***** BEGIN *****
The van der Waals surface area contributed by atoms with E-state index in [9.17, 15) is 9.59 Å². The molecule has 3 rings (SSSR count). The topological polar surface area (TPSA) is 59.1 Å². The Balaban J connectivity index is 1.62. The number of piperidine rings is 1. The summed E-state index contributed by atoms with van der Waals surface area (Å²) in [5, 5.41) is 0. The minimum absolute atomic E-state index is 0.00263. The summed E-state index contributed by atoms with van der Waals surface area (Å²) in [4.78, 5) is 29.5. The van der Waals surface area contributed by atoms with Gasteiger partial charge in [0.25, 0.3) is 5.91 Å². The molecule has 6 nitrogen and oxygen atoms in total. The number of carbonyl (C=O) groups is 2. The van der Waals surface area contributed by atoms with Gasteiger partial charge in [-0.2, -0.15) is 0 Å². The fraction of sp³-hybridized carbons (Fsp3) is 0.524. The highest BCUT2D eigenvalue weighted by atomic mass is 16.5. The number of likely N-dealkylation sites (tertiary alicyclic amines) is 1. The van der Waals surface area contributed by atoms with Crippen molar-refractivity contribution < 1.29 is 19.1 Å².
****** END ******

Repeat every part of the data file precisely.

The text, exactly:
The van der Waals surface area contributed by atoms with E-state index in [9.17, 15) is 9.59 Å². The molecule has 3 rings (SSSR count). The topological polar surface area (TPSA) is 59.1 Å². The Balaban J connectivity index is 1.62. The number of piperidine rings is 1. The summed E-state index contributed by atoms with van der Waals surface area (Å²) in [5, 5.41) is 0. The minimum absolute atomic E-state index is 0.00263. The summed E-state index contributed by atoms with van der Waals surface area (Å²) in [4.78, 5) is 29.5. The van der Waals surface area contributed by atoms with Gasteiger partial charge in [0.25, 0.3) is 5.91 Å². The molecule has 6 nitrogen and oxygen atoms in total. The number of carbonyl (C=O) groups is 2. The van der Waals surface area contributed by atoms with Gasteiger partial charge in [-0.2, -0.15) is 0 Å². The fraction of sp³-hybridized carbons (Fsp3) is 0.524. The highest BCUT2D eigenvalue weighted by atomic mass is 16.5. The number of likely N-dealkylation sites (tertiary alicyclic amines) is 1. The van der Waals surface area contributed by atoms with Crippen molar-refractivity contribution < 1.29 is 19.1 Å².